Category: urban architecture

Mies van der Rohe’s only building in Washington,D.C.

Late in his career, Mies was commissioned to design the main D.C. public library, named in honor of Martin Luther King, Jr.  In contrast to Mies’s better known projects such as the Seagrams Building, a moderately tall skyscraper in New York City, and 860-880 Lake Shore Drive, Chicago, upscale housing towers, the library is only four stories above ground.  But all three projects display Mies’s trademark emphasis on a highly visible gridded facade.  In Seagrams and MLK Library the facades had a strong vertical emphasis created by steel i-beams welded on to the frame.

Mies, who was awarded the AIA Gold Medal and Royal Gold Medal, among numerous other recognitions as a leading Modernist architect, designed the building from 1965-1966, ground broken July 1968, and the library opened either August or September 1972. (Various sources site different key dates for this building.)

The building very recently closed for renovation (including roof garden and floor plans) and will only reopen in 2020.  Washingtonia Collection is at the DC Historical Society’s space at the Carnegie Library.

The architect for the renovation is Martinez and Johnson.  The architectural historian is Traceries.

Top photo shows G Street (main facade at left) and 9th Street side.  Bottom photo showing I beams detail on 9th Street.  photos copyrighted by Bill Lebovich, 2017MLK Library06072017 (2).jpgIMG_3377.jpg

The Exquisite Thomas T. Gaff House

Built for a Cincinnati industrialist in 1904 and designed by the prominent NYC society architect Bruce Price and the equally prominent Washington,DC society architect Jules Henri de Sibour, this house is strikingly beautiful with its steep Mansard roof, strong visual contrast between the deep red brick walls and white stone quoins, and compact yet soaring massing.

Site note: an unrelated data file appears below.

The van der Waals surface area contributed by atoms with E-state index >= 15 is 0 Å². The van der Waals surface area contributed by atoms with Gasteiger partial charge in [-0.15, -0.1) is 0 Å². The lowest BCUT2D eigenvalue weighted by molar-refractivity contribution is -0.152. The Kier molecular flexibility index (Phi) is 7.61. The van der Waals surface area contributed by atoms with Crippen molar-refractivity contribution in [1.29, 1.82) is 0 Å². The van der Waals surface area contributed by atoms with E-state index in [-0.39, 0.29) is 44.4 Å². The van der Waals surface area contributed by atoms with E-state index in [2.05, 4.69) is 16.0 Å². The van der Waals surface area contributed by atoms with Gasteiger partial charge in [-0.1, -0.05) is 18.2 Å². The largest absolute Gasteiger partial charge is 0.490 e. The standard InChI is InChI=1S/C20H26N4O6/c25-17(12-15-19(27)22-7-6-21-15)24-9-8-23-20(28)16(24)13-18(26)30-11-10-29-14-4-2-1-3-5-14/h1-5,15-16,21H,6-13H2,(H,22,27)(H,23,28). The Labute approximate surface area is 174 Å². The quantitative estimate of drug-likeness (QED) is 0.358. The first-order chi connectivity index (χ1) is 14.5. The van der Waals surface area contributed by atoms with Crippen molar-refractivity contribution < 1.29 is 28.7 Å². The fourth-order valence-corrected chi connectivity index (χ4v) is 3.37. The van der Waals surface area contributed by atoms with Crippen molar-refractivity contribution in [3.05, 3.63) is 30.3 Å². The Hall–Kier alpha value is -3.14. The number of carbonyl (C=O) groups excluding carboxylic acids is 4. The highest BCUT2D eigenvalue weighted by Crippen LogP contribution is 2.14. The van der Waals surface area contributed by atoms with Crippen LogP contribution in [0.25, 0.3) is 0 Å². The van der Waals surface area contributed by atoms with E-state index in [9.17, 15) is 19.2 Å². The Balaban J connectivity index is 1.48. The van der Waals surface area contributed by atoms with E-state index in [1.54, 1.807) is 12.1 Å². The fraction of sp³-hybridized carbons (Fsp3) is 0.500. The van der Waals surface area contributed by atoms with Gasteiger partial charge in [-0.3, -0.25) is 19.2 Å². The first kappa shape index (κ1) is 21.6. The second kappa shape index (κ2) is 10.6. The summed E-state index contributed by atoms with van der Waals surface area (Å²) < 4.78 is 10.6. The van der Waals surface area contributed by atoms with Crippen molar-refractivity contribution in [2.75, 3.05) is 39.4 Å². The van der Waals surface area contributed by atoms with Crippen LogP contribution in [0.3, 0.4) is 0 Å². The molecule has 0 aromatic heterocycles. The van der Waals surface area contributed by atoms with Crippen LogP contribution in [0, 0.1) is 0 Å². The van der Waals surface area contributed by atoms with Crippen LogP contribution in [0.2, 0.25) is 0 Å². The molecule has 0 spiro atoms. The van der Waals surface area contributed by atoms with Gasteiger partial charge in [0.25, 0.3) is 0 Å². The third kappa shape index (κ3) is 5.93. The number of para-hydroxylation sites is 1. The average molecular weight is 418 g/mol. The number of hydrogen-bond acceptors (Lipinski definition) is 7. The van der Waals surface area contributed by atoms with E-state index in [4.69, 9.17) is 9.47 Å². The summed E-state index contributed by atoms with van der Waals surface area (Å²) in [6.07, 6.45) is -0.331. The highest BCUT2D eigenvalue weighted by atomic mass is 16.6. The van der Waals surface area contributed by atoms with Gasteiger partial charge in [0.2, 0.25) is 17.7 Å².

As architecturally impressive as the exterior is, it is outdone by the interior with its rich wood paneling and the sense of movement from space to space, and grand ballroom.

The building is now the Embassy of Columbia’s ambassador’s residence.

De Sibour designed many grand residences in the Embassy Row neighborhood, including 1785 Mass. Ave.,the former headquarters of the National Trust for Historic Preservation. (photograph by (c) Bill Lebovich,2016)Thomas T. Gaff House (1).jpg

Georgetown’s late 18th, early 19th century domestic architecture

One of the most popular rows for tourists is also one of the best rows.  The power of simple motifs repeated down the row creates a sense of harmony, rhythm, and horizontal and vertical movement.  No American architectural style achieved so much with such restraint.  In most periods, such as classical revival, Richardsonian Romanesque — all great styles, and the post modernismGeorgetownIMG_5488_DxOVP (1).jpg, architects depend on bold statements to say their design is important architecture.